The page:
Walnut Creek looking at tax, fee hikes
By Anessa Myers
Published in News on April 17, 2009 1:46 PM
WALNUT CREEK -- Village residents could see higher water and sewer bills and property tax in months to come, but the size of the possible increases are still to be determined.
Village Council members met Wednesday to discuss the 2009-10 budget, which begins July 1.
Council members said they wanted to see how the village would pay for sewer and water system improvements.
Two of the village's five sewage lift stations are in need of repair, and the village also needs another well to pump water to residents on the system.
But in tight economic times, the village might not have the money to resolve both situations, and officials might have to decide between improving the sewer system or the water system next year.
"Can we get water from another source?" Council member Greg Ricker asked.
"Yes," Village Administra-tor Lou Cook said.
That made up Ricker's mind.
"If a lift station goes out, we're in trouble," he said.
Cook said $200,000 would likely get the well that is needed "on line."
"And it would outwork the other wells," he added.
But repairs to the two lift stations would cost nearly $1.5 million.
If the village fixed the lift stations first, it could receive water service, if need be, from Wayne Water District, since the village is already tapped into the water lines.
"How much does Wayne Water District charge us for water?" Mayor Darrell Horne asked.
Cook said he didn't have the exact amount in front of him, but said he knew the village is charged more than the village charges its residents.
"Whatever that amount is, that's what we should be charging our customers," Horne said.
Other council members agreed, saying that if the village would ever need to tap into the district's water supply in an emergency situation, then the village wouldn't be losing money.
"I support that comment," Ricker said. "In the event we need it, we need to charge enough."
Council member Tom Shaw said the village should fix the sewer lift stations first.
"We've got to keep our sewer system up," Mayor Pro-Tem Danny Jackson said. "We need to get a sewer rate to carry the sewer and a water rate to carry the water."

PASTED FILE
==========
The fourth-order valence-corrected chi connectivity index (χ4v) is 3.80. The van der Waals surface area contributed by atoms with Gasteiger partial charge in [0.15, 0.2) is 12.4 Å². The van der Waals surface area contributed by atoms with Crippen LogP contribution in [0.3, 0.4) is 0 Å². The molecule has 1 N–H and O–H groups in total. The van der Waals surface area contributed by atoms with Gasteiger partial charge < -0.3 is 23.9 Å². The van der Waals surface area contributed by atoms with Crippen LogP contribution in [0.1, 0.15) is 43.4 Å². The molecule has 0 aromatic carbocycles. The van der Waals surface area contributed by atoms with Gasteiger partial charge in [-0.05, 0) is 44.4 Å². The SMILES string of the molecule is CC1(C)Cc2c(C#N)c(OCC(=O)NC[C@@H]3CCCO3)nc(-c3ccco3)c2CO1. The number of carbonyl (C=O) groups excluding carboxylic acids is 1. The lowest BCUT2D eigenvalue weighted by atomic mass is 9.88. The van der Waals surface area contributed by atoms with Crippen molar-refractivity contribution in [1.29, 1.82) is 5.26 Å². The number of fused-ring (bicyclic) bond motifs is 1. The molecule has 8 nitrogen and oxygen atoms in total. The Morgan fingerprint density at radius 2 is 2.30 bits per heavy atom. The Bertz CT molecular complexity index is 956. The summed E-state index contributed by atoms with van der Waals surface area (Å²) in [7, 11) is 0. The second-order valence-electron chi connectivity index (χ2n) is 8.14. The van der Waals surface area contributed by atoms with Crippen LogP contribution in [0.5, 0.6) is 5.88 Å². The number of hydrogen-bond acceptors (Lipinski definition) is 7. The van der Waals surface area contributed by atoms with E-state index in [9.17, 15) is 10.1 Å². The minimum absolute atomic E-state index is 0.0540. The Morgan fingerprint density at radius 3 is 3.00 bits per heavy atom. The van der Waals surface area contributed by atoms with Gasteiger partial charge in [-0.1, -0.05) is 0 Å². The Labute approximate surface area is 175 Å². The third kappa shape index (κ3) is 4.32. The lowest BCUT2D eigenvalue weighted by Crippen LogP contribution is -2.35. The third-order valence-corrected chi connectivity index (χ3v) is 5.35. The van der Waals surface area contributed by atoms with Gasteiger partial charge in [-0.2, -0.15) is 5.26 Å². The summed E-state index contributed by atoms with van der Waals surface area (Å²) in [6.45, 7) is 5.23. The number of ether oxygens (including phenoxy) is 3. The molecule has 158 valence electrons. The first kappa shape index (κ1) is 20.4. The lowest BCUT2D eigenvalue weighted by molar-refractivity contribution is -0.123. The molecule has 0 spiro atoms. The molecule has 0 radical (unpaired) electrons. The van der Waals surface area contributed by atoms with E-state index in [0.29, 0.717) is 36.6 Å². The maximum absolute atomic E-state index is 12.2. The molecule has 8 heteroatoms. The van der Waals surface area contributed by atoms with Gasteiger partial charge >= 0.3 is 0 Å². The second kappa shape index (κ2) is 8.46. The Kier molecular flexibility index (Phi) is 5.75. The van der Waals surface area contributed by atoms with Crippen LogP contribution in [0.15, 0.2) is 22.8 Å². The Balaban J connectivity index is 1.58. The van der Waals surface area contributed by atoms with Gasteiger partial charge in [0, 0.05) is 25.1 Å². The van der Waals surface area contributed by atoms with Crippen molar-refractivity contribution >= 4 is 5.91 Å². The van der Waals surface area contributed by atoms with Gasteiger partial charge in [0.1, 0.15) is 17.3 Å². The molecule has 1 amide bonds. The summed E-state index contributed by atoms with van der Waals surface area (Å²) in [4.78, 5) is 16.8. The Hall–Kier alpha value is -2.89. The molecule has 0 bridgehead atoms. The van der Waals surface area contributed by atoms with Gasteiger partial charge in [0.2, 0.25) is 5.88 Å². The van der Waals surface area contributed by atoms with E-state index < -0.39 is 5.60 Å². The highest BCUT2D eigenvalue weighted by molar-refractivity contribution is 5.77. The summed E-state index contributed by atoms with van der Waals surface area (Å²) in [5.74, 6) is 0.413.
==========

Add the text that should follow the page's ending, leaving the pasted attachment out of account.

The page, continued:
Ricker agreed, but said he would rather see money spent on the sewer system first.
Right now, Horne said, revenue from water rates are "subsidizing the sewer," for basic operation excluding regular maintenance.
"The sewer should be self-sustaining, and the water should be the same," Ricker said.
The council has previously discussed adjusting sewer rates based on water consumption.
"Now, we charge a flat rate for sewage, and that's not a good way to do it," Cook said.
Horne agreed, saying that the flat rate system wasn't fair for people who don't use the sewer system as much as others.
The council decided to have village officials look into rates for both water and sewer that would make each system more self-sustaining as well as billing residents on sewer rates based on their water usage.
Residents might also see an increase in their property taxes.
The current tax rate is 36 cents per $100 value.
The council looked at options for a 4-cent increase, an 8-cent increase and a 12-cent increase.
The 4-cent increase would provide the village with about $57,000 more in revenue. The 8-cent increase would provide the village an extra $113,000 in revenue over the current value, and the 12-cent increase would add about $169,000.
The council will hold its monthly meeting Wednesday at 7:30 p.m.
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